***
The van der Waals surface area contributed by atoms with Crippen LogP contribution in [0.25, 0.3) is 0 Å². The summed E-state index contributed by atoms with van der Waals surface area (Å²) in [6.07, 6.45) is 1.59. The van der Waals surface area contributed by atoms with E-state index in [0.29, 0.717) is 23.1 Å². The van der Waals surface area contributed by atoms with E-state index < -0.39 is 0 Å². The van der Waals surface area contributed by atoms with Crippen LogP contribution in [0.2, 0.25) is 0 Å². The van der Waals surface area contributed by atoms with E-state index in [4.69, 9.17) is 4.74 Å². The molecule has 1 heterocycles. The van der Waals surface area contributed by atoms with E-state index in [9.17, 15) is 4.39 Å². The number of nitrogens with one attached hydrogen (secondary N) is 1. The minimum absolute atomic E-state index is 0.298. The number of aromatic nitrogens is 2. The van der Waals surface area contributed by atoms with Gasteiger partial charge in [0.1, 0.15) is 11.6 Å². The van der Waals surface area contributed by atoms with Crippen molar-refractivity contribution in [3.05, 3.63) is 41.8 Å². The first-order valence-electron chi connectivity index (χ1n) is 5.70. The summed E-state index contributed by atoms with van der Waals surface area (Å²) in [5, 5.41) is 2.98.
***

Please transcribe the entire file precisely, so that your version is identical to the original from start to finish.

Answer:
The van der Waals surface area contributed by atoms with Crippen LogP contribution in [0.25, 0.3) is 0 Å². The summed E-state index contributed by atoms with van der Waals surface area (Å²) in [6.07, 6.45) is 1.59. The van der Waals surface area contributed by atoms with E-state index in [0.29, 0.717) is 23.1 Å². The van der Waals surface area contributed by atoms with E-state index < -0.39 is 0 Å². The van der Waals surface area contributed by atoms with Crippen LogP contribution in [0.2, 0.25) is 0 Å². The van der Waals surface area contributed by atoms with E-state index in [4.69, 9.17) is 4.74 Å². The molecule has 1 heterocycles. The van der Waals surface area contributed by atoms with E-state index in [9.17, 15) is 4.39 Å². The number of nitrogens with one attached hydrogen (secondary N) is 1. The minimum absolute atomic E-state index is 0.298. The number of aromatic nitrogens is 2. The van der Waals surface area contributed by atoms with Gasteiger partial charge in [0.1, 0.15) is 11.6 Å². The van der Waals surface area contributed by atoms with Crippen molar-refractivity contribution in [3.05, 3.63) is 41.8 Å². The first-order valence-electron chi connectivity index (χ1n) is 5.70. The summed E-state index contributed by atoms with van der Waals surface area (Å²) in [5, 5.41) is 2.98.